Friday, May 08, 2009

Enchanting Song



For me, there's nothing quite as enchanting as the melody of a Wood Thrush's song in the background while I'm birding. Being intentionally sentimental, its early morning phrases beckon an invitation to enter the woods for a few hours of exploration and discovery.

Often when leaving my apartment in the morning before birding, I change my FaceBook status to reflect this activity. In doing so, my intent isn't to proselytize the pastime of birding to my non-birder FaceBook friends, but I managed to attract the following comment:

"I have no interest in birding other than those that cross my path while I'm persuing [sic] other pleasures... Birds are like the colorfull [sic] sprinkels [sic] on cut out cookies: really nice, I'd like to know what they are, I'd miss them a lot of they weren't there, but it's the cookie (or the frosting, in my case) that's of real interest."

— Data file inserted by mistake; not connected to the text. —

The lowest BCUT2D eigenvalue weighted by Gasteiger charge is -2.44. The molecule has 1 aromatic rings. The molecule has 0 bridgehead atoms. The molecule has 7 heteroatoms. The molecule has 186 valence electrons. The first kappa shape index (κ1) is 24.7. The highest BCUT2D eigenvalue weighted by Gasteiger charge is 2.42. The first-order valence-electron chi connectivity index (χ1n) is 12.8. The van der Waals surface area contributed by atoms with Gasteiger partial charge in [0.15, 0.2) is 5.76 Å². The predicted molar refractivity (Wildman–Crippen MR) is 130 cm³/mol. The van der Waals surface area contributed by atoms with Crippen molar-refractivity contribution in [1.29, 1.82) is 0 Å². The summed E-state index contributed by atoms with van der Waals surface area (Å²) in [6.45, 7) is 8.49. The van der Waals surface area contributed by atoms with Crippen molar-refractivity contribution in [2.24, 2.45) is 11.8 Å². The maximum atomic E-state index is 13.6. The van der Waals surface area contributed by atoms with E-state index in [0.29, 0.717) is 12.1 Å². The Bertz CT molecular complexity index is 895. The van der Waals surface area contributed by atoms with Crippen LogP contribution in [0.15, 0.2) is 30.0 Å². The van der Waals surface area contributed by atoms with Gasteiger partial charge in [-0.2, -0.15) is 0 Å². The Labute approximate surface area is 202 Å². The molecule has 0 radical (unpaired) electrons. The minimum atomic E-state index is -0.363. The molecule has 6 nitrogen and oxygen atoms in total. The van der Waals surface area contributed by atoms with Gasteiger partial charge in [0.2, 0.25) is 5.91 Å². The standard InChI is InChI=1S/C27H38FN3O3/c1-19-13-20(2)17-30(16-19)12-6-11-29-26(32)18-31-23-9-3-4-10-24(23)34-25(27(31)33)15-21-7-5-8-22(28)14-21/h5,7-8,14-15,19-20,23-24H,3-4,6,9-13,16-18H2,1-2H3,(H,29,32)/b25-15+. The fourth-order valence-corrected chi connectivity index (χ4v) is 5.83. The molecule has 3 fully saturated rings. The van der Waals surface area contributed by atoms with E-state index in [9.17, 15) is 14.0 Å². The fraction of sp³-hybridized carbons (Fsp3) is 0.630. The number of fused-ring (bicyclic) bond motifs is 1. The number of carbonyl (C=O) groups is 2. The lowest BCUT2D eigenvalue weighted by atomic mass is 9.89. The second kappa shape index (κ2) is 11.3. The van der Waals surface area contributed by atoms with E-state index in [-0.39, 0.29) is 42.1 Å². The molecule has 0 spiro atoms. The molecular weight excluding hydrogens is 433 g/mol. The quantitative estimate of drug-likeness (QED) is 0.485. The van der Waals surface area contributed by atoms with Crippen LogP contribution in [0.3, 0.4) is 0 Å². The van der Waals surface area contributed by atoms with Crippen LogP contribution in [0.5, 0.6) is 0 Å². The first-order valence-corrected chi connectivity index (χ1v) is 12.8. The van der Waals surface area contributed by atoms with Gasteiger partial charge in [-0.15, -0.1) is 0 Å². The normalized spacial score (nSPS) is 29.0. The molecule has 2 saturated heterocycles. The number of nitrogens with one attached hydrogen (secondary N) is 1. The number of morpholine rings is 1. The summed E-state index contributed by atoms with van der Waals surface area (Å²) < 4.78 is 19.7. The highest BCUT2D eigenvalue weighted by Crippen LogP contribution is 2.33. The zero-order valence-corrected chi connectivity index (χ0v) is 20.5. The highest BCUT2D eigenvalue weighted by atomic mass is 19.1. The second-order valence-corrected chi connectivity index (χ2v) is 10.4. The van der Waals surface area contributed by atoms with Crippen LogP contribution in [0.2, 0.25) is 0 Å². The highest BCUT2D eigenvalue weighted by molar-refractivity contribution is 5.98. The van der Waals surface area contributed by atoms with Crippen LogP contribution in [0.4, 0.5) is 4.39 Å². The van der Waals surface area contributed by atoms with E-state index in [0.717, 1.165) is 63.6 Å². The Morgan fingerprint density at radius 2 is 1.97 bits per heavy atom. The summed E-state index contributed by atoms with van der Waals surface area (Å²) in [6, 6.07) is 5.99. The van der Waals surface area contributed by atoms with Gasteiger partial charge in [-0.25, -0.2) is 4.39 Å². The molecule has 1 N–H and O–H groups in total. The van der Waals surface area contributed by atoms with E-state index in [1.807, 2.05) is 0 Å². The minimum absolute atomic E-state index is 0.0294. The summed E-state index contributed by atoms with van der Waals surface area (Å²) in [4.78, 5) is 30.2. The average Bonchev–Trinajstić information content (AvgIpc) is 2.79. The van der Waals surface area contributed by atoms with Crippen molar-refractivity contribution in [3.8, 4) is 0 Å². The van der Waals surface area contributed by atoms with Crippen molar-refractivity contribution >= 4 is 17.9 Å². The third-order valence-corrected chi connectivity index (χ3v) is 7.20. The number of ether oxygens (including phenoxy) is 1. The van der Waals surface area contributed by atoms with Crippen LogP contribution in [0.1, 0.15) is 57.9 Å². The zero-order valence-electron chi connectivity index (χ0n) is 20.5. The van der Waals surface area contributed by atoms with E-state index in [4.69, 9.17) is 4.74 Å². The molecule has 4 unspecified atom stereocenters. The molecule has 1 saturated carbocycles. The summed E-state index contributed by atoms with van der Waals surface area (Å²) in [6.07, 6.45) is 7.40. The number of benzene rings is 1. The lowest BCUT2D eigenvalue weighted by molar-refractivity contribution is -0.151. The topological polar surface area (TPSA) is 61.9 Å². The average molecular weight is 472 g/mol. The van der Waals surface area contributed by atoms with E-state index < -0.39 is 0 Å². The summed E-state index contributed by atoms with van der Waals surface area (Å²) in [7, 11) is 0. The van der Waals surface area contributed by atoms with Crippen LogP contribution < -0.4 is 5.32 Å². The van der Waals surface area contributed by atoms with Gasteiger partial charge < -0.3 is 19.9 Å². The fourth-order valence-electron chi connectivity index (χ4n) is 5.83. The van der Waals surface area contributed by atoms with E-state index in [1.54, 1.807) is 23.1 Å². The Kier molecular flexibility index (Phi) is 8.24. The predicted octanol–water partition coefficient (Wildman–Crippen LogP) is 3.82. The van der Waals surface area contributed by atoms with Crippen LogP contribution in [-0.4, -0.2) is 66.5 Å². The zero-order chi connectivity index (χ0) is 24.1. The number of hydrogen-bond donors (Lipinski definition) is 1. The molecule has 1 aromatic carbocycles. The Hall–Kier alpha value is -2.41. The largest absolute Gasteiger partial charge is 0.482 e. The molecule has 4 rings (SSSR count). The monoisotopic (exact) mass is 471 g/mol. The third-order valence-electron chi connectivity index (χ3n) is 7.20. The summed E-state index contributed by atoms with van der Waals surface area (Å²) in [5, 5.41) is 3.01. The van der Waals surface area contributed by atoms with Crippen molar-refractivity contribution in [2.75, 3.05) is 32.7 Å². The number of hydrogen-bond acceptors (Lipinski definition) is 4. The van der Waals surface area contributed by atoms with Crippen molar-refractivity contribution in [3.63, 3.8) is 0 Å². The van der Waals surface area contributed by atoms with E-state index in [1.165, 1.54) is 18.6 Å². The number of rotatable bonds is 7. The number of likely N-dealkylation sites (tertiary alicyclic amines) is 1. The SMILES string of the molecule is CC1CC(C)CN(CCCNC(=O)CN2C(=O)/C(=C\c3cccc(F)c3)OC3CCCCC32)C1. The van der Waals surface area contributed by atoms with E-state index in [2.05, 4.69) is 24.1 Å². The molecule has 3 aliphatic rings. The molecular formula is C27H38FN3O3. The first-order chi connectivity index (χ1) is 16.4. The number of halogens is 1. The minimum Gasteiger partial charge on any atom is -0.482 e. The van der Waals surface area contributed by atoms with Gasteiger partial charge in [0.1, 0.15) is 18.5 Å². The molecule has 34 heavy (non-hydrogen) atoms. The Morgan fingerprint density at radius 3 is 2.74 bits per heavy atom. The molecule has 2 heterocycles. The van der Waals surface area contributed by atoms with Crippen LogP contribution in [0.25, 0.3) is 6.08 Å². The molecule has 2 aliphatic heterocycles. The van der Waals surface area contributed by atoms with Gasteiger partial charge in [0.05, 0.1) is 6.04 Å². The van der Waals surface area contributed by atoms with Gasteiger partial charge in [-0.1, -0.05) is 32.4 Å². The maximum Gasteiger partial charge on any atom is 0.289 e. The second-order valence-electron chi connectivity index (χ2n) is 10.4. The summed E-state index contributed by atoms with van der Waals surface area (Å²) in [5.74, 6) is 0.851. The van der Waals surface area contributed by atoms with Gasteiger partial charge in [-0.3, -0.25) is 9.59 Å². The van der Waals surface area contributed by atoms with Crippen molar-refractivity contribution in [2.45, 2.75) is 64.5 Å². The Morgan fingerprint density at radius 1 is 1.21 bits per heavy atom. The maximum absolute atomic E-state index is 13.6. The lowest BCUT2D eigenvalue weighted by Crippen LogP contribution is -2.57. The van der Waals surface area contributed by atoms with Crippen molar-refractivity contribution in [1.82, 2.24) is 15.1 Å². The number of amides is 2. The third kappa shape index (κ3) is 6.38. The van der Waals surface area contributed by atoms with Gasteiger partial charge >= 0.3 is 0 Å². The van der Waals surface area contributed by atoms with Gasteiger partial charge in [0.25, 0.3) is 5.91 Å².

I confess I was a little dumbstruck when I first read this. What does it mean? Is it the woods that are of real interest, versus that which inhabits luscious green canopies? I suppose the enjoyments of nature's aesthetics are often subjective and sentimentalized, but many of us who are birders also take a great interest in objectifying fauna and flora: mammals, amphibians, butterflies, dragonflies, plants, wildflowers, etc.

Does it help or increase one's enjoyment to know and document all the details, such as the phenology, behaviors, habitats, and food webs? Are we just stuffing pretty cookies in our mouths, or are we being mindful of the sprinkles, frosting, and the whole dang cookie? In truth, it's largely the decline of cookie acreage that's causing there to be fewer sprinkles. If we don't also see the forest for the birds beyond being merely decorative, when we want those sprinkles on our cookies, there may not be any left to enjoy.

"One who reviews pleasant experiences and puts them on record increases the value of them to himself; he gathers up his own feelings and reflections, and is thereby better able to understand and to measure the fullness of what he has enjoyed."

-- Viscount Grey of Fallodon – The Charm of Birds

Link: Bird Conservation - Mortality

Wood Thrush © 2009 Mike McDowell

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